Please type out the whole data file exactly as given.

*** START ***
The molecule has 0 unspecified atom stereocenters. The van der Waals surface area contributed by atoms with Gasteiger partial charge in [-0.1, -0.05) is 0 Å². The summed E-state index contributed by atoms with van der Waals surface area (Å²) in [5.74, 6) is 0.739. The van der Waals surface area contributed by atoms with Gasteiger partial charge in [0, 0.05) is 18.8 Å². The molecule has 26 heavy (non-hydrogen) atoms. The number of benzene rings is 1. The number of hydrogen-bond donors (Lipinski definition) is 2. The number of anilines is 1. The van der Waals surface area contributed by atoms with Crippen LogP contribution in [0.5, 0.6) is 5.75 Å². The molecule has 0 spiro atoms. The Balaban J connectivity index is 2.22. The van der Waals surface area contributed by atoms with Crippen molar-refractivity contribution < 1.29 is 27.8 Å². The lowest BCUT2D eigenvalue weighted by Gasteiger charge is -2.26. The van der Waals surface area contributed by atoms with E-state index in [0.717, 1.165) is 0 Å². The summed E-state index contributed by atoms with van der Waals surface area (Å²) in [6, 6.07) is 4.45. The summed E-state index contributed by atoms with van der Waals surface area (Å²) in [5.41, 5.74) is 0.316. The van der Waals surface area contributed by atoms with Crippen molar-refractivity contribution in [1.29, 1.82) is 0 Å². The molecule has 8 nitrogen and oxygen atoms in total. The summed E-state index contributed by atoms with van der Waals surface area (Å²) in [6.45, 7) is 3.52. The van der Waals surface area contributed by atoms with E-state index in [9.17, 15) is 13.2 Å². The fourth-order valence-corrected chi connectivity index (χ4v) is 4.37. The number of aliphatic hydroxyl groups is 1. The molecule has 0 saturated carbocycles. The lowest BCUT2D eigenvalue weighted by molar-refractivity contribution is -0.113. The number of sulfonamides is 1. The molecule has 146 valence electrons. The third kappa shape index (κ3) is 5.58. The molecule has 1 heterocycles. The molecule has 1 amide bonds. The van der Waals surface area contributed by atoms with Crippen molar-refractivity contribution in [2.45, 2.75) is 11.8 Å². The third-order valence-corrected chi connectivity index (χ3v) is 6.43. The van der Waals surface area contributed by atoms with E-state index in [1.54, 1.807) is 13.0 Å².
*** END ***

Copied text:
The molecule has 0 unspecified atom stereocenters. The van der Waals surface area contributed by atoms with Gasteiger partial charge in [-0.1, -0.05) is 0 Å². The summed E-state index contributed by atoms with van der Waals surface area (Å²) in [5.74, 6) is 0.739. The van der Waals surface area contributed by atoms with Gasteiger partial charge in [0, 0.05) is 18.8 Å². The molecule has 26 heavy (non-hydrogen) atoms. The number of benzene rings is 1. The number of hydrogen-bond donors (Lipinski definition) is 2. The number of anilines is 1. The van der Waals surface area contributed by atoms with Crippen LogP contribution in [0.5, 0.6) is 5.75 Å². The molecule has 0 spiro atoms. The Balaban J connectivity index is 2.22. The van der Waals surface area contributed by atoms with Crippen molar-refractivity contribution < 1.29 is 27.8 Å². The lowest BCUT2D eigenvalue weighted by Gasteiger charge is -2.26. The van der Waals surface area contributed by atoms with E-state index in [0.717, 1.165) is 0 Å². The summed E-state index contributed by atoms with van der Waals surface area (Å²) in [6, 6.07) is 4.45. The summed E-state index contributed by atoms with van der Waals surface area (Å²) in [5.41, 5.74) is 0.316. The van der Waals surface area contributed by atoms with Crippen molar-refractivity contribution in [1.29, 1.82) is 0 Å². The molecule has 8 nitrogen and oxygen atoms in total. The summed E-state index contributed by atoms with van der Waals surface area (Å²) in [6.45, 7) is 3.52. The van der Waals surface area contributed by atoms with E-state index in [9.17, 15) is 13.2 Å². The fourth-order valence-corrected chi connectivity index (χ4v) is 4.37. The number of aliphatic hydroxyl groups is 1. The molecule has 0 saturated carbocycles. The lowest BCUT2D eigenvalue weighted by molar-refractivity contribution is -0.113. The number of sulfonamides is 1. The molecule has 146 valence electrons. The third kappa shape index (κ3) is 5.58. The molecule has 1 heterocycles. The molecule has 1 amide bonds. The van der Waals surface area contributed by atoms with Crippen molar-refractivity contribution in [2.45, 2.75) is 11.8 Å². The third-order valence-corrected chi connectivity index (χ3v) is 6.43. The van der Waals surface area contributed by atoms with E-state index in [1.54, 1.807) is 13.0 Å².